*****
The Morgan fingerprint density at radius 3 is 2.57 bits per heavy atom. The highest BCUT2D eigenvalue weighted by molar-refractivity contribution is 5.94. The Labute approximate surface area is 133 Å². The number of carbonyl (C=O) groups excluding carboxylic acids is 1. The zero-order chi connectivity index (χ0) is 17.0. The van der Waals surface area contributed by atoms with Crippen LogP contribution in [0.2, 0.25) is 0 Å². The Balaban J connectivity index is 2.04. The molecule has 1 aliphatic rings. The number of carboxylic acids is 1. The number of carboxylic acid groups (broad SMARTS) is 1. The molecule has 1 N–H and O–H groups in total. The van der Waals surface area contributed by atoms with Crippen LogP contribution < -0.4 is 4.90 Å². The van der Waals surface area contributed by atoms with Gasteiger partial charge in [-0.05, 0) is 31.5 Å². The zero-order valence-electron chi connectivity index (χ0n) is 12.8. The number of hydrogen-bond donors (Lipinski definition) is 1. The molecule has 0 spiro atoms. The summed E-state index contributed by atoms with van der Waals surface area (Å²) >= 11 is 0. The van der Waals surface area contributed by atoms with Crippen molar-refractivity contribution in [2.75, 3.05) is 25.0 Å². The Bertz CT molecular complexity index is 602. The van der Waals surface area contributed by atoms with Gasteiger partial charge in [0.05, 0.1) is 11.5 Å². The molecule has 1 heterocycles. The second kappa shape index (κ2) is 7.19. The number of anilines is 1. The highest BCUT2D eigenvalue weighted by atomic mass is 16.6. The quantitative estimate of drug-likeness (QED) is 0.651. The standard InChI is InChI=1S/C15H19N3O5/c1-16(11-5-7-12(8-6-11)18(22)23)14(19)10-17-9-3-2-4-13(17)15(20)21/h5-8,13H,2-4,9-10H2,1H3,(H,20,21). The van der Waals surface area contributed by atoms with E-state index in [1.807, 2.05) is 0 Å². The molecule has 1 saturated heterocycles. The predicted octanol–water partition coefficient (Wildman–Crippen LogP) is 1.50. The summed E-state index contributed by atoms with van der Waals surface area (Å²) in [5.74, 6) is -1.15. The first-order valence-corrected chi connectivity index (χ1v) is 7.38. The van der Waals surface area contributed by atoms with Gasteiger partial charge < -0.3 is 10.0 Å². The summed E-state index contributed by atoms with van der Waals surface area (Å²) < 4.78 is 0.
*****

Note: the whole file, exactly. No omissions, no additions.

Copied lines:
The Morgan fingerprint density at radius 3 is 2.57 bits per heavy atom. The highest BCUT2D eigenvalue weighted by molar-refractivity contribution is 5.94. The Labute approximate surface area is 133 Å². The number of carbonyl (C=O) groups excluding carboxylic acids is 1. The zero-order chi connectivity index (χ0) is 17.0. The van der Waals surface area contributed by atoms with Crippen LogP contribution in [0.2, 0.25) is 0 Å². The Balaban J connectivity index is 2.04. The molecule has 1 aliphatic rings. The number of carboxylic acids is 1. The number of carboxylic acid groups (broad SMARTS) is 1. The molecule has 1 N–H and O–H groups in total. The van der Waals surface area contributed by atoms with Crippen LogP contribution < -0.4 is 4.90 Å². The van der Waals surface area contributed by atoms with Gasteiger partial charge in [-0.05, 0) is 31.5 Å². The zero-order valence-electron chi connectivity index (χ0n) is 12.8. The number of hydrogen-bond donors (Lipinski definition) is 1. The molecule has 0 spiro atoms. The summed E-state index contributed by atoms with van der Waals surface area (Å²) >= 11 is 0. The van der Waals surface area contributed by atoms with Crippen molar-refractivity contribution in [2.75, 3.05) is 25.0 Å². The Bertz CT molecular complexity index is 602. The van der Waals surface area contributed by atoms with Gasteiger partial charge in [0.05, 0.1) is 11.5 Å². The molecule has 1 heterocycles. The second kappa shape index (κ2) is 7.19. The number of anilines is 1. The highest BCUT2D eigenvalue weighted by atomic mass is 16.6. The quantitative estimate of drug-likeness (QED) is 0.651. The standard InChI is InChI=1S/C15H19N3O5/c1-16(11-5-7-12(8-6-11)18(22)23)14(19)10-17-9-3-2-4-13(17)15(20)21/h5-8,13H,2-4,9-10H2,1H3,(H,20,21). The van der Waals surface area contributed by atoms with E-state index in [1.807, 2.05) is 0 Å². The molecule has 1 saturated heterocycles. The predicted octanol–water partition coefficient (Wildman–Crippen LogP) is 1.50. The summed E-state index contributed by atoms with van der Waals surface area (Å²) in [5.74, 6) is -1.15. The first-order valence-corrected chi connectivity index (χ1v) is 7.38. The van der Waals surface area contributed by atoms with Gasteiger partial charge < -0.3 is 10.0 Å². The summed E-state index contributed by atoms with van der Waals surface area (Å²) < 4.78 is 0.